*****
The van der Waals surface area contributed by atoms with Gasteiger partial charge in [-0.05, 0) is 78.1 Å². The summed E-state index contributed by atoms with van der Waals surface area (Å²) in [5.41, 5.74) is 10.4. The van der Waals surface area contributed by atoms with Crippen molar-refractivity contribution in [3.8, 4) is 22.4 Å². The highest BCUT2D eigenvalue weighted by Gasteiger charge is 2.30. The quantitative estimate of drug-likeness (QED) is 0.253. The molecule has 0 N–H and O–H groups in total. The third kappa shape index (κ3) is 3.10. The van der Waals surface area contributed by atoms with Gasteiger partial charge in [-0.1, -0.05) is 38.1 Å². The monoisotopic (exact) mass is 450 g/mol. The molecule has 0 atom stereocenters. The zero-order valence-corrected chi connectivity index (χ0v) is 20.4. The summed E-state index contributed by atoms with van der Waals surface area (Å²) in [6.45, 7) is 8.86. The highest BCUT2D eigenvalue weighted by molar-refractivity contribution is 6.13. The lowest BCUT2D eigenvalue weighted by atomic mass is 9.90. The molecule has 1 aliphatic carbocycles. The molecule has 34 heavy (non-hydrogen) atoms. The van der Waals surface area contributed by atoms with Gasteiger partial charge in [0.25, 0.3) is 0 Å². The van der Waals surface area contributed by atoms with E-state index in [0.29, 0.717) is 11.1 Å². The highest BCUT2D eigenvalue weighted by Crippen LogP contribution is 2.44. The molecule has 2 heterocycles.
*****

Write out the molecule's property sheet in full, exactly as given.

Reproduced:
The van der Waals surface area contributed by atoms with Gasteiger partial charge in [-0.05, 0) is 78.1 Å². The summed E-state index contributed by atoms with van der Waals surface area (Å²) in [5.41, 5.74) is 10.4. The van der Waals surface area contributed by atoms with Crippen molar-refractivity contribution in [3.8, 4) is 22.4 Å². The highest BCUT2D eigenvalue weighted by Gasteiger charge is 2.30. The quantitative estimate of drug-likeness (QED) is 0.253. The molecule has 0 N–H and O–H groups in total. The third kappa shape index (κ3) is 3.10. The van der Waals surface area contributed by atoms with Gasteiger partial charge in [-0.1, -0.05) is 38.1 Å². The monoisotopic (exact) mass is 450 g/mol. The molecule has 0 atom stereocenters. The zero-order valence-corrected chi connectivity index (χ0v) is 20.4. The summed E-state index contributed by atoms with van der Waals surface area (Å²) in [6.45, 7) is 8.86. The highest BCUT2D eigenvalue weighted by molar-refractivity contribution is 6.13. The lowest BCUT2D eigenvalue weighted by atomic mass is 9.90. The molecule has 1 aliphatic carbocycles. The molecule has 34 heavy (non-hydrogen) atoms. The van der Waals surface area contributed by atoms with Gasteiger partial charge in [0.25, 0.3) is 0 Å². The van der Waals surface area contributed by atoms with E-state index in [0.29, 0.717) is 11.1 Å². The highest BCUT2D eigenvalue weighted by Crippen LogP contribution is 2.44. The molecule has 2 heterocycles.